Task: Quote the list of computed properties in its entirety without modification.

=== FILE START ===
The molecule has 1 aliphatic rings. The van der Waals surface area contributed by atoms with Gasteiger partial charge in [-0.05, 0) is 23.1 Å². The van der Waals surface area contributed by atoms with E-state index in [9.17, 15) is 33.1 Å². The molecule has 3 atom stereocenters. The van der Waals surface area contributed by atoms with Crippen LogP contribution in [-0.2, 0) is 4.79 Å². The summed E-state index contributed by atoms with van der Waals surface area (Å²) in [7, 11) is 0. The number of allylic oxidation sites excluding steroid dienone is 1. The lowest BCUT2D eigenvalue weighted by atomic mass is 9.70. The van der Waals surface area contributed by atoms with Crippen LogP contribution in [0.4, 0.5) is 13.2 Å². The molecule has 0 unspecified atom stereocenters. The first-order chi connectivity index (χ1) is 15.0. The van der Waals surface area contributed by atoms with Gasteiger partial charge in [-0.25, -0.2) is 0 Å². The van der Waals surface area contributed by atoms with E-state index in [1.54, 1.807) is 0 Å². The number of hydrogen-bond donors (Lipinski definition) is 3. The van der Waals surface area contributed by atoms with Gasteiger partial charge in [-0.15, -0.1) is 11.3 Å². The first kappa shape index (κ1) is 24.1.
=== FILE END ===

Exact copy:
The molecule has 1 aliphatic rings. The van der Waals surface area contributed by atoms with Gasteiger partial charge in [-0.05, 0) is 23.1 Å². The van der Waals surface area contributed by atoms with E-state index in [9.17, 15) is 33.1 Å². The molecule has 3 atom stereocenters. The van der Waals surface area contributed by atoms with Crippen LogP contribution in [-0.2, 0) is 4.79 Å². The summed E-state index contributed by atoms with van der Waals surface area (Å²) in [7, 11) is 0. The number of allylic oxidation sites excluding steroid dienone is 1. The lowest BCUT2D eigenvalue weighted by atomic mass is 9.70. The van der Waals surface area contributed by atoms with Crippen LogP contribution in [0.4, 0.5) is 13.2 Å². The molecule has 0 unspecified atom stereocenters. The first-order chi connectivity index (χ1) is 15.0. The van der Waals surface area contributed by atoms with Gasteiger partial charge in [-0.25, -0.2) is 0 Å². The van der Waals surface area contributed by atoms with E-state index in [1.54, 1.807) is 0 Å². The number of hydrogen-bond donors (Lipinski definition) is 3. The van der Waals surface area contributed by atoms with Gasteiger partial charge in [-0.15, -0.1) is 11.3 Å². The first kappa shape index (κ1) is 24.1.